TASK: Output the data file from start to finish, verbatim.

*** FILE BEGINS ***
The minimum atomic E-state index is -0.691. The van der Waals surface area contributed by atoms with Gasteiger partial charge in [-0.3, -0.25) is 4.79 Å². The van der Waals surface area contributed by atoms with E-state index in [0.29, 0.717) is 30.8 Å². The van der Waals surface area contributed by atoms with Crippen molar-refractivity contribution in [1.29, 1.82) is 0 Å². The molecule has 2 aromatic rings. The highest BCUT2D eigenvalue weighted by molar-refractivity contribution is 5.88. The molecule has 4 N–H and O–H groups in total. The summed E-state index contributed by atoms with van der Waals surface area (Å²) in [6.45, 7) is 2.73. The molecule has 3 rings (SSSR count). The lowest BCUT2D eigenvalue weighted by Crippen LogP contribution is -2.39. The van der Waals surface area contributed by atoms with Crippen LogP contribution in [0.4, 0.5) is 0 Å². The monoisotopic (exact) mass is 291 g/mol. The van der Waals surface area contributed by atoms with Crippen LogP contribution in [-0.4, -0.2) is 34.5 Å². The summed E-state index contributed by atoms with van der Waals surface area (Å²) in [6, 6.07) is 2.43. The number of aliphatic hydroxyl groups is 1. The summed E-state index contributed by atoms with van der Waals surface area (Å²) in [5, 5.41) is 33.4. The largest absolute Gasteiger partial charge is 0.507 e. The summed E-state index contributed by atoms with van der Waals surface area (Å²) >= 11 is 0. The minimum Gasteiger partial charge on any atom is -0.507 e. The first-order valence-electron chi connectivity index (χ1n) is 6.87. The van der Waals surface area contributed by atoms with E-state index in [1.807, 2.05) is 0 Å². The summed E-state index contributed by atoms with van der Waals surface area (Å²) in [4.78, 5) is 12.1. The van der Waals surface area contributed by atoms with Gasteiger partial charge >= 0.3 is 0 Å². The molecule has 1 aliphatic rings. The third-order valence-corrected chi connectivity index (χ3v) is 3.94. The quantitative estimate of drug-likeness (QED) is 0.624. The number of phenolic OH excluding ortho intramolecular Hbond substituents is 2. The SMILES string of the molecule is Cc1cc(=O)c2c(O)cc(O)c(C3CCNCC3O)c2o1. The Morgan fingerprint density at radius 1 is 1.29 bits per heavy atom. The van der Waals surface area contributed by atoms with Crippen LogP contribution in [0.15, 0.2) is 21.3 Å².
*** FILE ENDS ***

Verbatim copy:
The minimum atomic E-state index is -0.691. The van der Waals surface area contributed by atoms with Gasteiger partial charge in [-0.3, -0.25) is 4.79 Å². The van der Waals surface area contributed by atoms with E-state index in [0.29, 0.717) is 30.8 Å². The van der Waals surface area contributed by atoms with Crippen molar-refractivity contribution in [1.29, 1.82) is 0 Å². The molecule has 2 aromatic rings. The highest BCUT2D eigenvalue weighted by molar-refractivity contribution is 5.88. The molecule has 4 N–H and O–H groups in total. The summed E-state index contributed by atoms with van der Waals surface area (Å²) in [6.45, 7) is 2.73. The molecule has 3 rings (SSSR count). The lowest BCUT2D eigenvalue weighted by Crippen LogP contribution is -2.39. The van der Waals surface area contributed by atoms with Crippen LogP contribution in [0.4, 0.5) is 0 Å². The monoisotopic (exact) mass is 291 g/mol. The van der Waals surface area contributed by atoms with Crippen LogP contribution in [-0.4, -0.2) is 34.5 Å². The summed E-state index contributed by atoms with van der Waals surface area (Å²) in [6, 6.07) is 2.43. The number of aliphatic hydroxyl groups is 1. The summed E-state index contributed by atoms with van der Waals surface area (Å²) in [5, 5.41) is 33.4. The largest absolute Gasteiger partial charge is 0.507 e. The summed E-state index contributed by atoms with van der Waals surface area (Å²) >= 11 is 0. The minimum Gasteiger partial charge on any atom is -0.507 e. The first-order valence-electron chi connectivity index (χ1n) is 6.87. The van der Waals surface area contributed by atoms with E-state index in [1.807, 2.05) is 0 Å². The summed E-state index contributed by atoms with van der Waals surface area (Å²) in [4.78, 5) is 12.1. The van der Waals surface area contributed by atoms with Gasteiger partial charge >= 0.3 is 0 Å². The molecule has 1 aliphatic rings. The third-order valence-corrected chi connectivity index (χ3v) is 3.94. The quantitative estimate of drug-likeness (QED) is 0.624. The number of phenolic OH excluding ortho intramolecular Hbond substituents is 2. The SMILES string of the molecule is Cc1cc(=O)c2c(O)cc(O)c(C3CCNCC3O)c2o1. The Morgan fingerprint density at radius 1 is 1.29 bits per heavy atom. The van der Waals surface area contributed by atoms with Crippen LogP contribution in [0.15, 0.2) is 21.3 Å².